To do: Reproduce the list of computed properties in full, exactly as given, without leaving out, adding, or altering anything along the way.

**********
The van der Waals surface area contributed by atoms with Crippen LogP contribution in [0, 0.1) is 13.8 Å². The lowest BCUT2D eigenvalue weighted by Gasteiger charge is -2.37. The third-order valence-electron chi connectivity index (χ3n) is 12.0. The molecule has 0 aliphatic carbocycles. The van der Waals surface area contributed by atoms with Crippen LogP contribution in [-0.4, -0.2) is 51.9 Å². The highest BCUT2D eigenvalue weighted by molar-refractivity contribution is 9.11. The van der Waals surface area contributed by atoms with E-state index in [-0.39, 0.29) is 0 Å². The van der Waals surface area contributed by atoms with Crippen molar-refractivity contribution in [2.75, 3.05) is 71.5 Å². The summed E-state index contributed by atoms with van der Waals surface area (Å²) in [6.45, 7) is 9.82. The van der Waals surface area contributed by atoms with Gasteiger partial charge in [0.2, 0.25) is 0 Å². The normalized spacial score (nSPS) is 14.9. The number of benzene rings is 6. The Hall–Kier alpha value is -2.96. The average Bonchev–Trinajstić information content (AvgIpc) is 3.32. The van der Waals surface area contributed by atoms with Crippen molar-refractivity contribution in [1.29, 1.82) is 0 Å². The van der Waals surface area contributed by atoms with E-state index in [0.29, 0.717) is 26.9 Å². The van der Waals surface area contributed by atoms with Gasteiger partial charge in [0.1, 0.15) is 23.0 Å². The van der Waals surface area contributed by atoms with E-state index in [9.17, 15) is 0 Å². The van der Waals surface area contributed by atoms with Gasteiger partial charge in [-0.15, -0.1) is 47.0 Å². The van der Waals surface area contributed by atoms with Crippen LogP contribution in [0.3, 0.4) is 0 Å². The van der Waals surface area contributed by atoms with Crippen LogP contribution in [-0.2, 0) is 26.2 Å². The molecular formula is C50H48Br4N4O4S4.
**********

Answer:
The van der Waals surface area contributed by atoms with Crippen LogP contribution in [0, 0.1) is 13.8 Å². The lowest BCUT2D eigenvalue weighted by Gasteiger charge is -2.37. The third-order valence-electron chi connectivity index (χ3n) is 12.0. The molecule has 0 aliphatic carbocycles. The van der Waals surface area contributed by atoms with Crippen LogP contribution in [-0.4, -0.2) is 51.9 Å². The highest BCUT2D eigenvalue weighted by molar-refractivity contribution is 9.11. The van der Waals surface area contributed by atoms with E-state index in [-0.39, 0.29) is 0 Å². The van der Waals surface area contributed by atoms with Crippen molar-refractivity contribution in [2.75, 3.05) is 71.5 Å². The summed E-state index contributed by atoms with van der Waals surface area (Å²) in [6.45, 7) is 9.82. The van der Waals surface area contributed by atoms with Gasteiger partial charge in [0.2, 0.25) is 0 Å². The normalized spacial score (nSPS) is 14.9. The number of benzene rings is 6. The Hall–Kier alpha value is -2.96. The average Bonchev–Trinajstić information content (AvgIpc) is 3.32. The van der Waals surface area contributed by atoms with Crippen molar-refractivity contribution in [1.29, 1.82) is 0 Å². The van der Waals surface area contributed by atoms with E-state index in [0.29, 0.717) is 26.9 Å². The van der Waals surface area contributed by atoms with Gasteiger partial charge in [0.1, 0.15) is 23.0 Å². The van der Waals surface area contributed by atoms with E-state index in [9.17, 15) is 0 Å². The van der Waals surface area contributed by atoms with Gasteiger partial charge in [-0.15, -0.1) is 47.0 Å². The van der Waals surface area contributed by atoms with Crippen LogP contribution in [0.3, 0.4) is 0 Å². The van der Waals surface area contributed by atoms with Crippen LogP contribution in [-0.2, 0) is 26.2 Å². The molecular formula is C50H48Br4N4O4S4.